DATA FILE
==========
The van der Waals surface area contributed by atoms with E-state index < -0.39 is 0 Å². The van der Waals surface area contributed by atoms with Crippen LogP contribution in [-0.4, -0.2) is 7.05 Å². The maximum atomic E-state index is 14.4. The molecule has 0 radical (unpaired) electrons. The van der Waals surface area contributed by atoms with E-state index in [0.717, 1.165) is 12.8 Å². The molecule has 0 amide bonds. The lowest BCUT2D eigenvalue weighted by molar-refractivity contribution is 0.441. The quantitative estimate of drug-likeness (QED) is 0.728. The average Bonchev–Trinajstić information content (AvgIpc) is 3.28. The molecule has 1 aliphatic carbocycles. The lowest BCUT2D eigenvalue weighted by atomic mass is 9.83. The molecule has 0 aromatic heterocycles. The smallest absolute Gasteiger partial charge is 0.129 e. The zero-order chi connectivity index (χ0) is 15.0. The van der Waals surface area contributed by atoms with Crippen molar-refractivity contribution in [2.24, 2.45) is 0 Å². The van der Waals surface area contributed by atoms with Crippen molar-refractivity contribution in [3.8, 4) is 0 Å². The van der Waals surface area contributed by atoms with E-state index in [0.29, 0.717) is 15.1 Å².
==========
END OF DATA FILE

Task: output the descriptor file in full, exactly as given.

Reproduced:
The van der Waals surface area contributed by atoms with E-state index < -0.39 is 0 Å². The van der Waals surface area contributed by atoms with Crippen LogP contribution in [-0.4, -0.2) is 7.05 Å². The maximum atomic E-state index is 14.4. The molecule has 0 radical (unpaired) electrons. The van der Waals surface area contributed by atoms with E-state index in [0.717, 1.165) is 12.8 Å². The molecule has 0 amide bonds. The lowest BCUT2D eigenvalue weighted by molar-refractivity contribution is 0.441. The quantitative estimate of drug-likeness (QED) is 0.728. The average Bonchev–Trinajstić information content (AvgIpc) is 3.28. The molecule has 1 aliphatic carbocycles. The lowest BCUT2D eigenvalue weighted by atomic mass is 9.83. The molecule has 0 aromatic heterocycles. The smallest absolute Gasteiger partial charge is 0.129 e. The zero-order chi connectivity index (χ0) is 15.0. The van der Waals surface area contributed by atoms with Crippen molar-refractivity contribution in [2.24, 2.45) is 0 Å². The van der Waals surface area contributed by atoms with Crippen molar-refractivity contribution in [3.8, 4) is 0 Å². The van der Waals surface area contributed by atoms with E-state index in [0.29, 0.717) is 15.1 Å².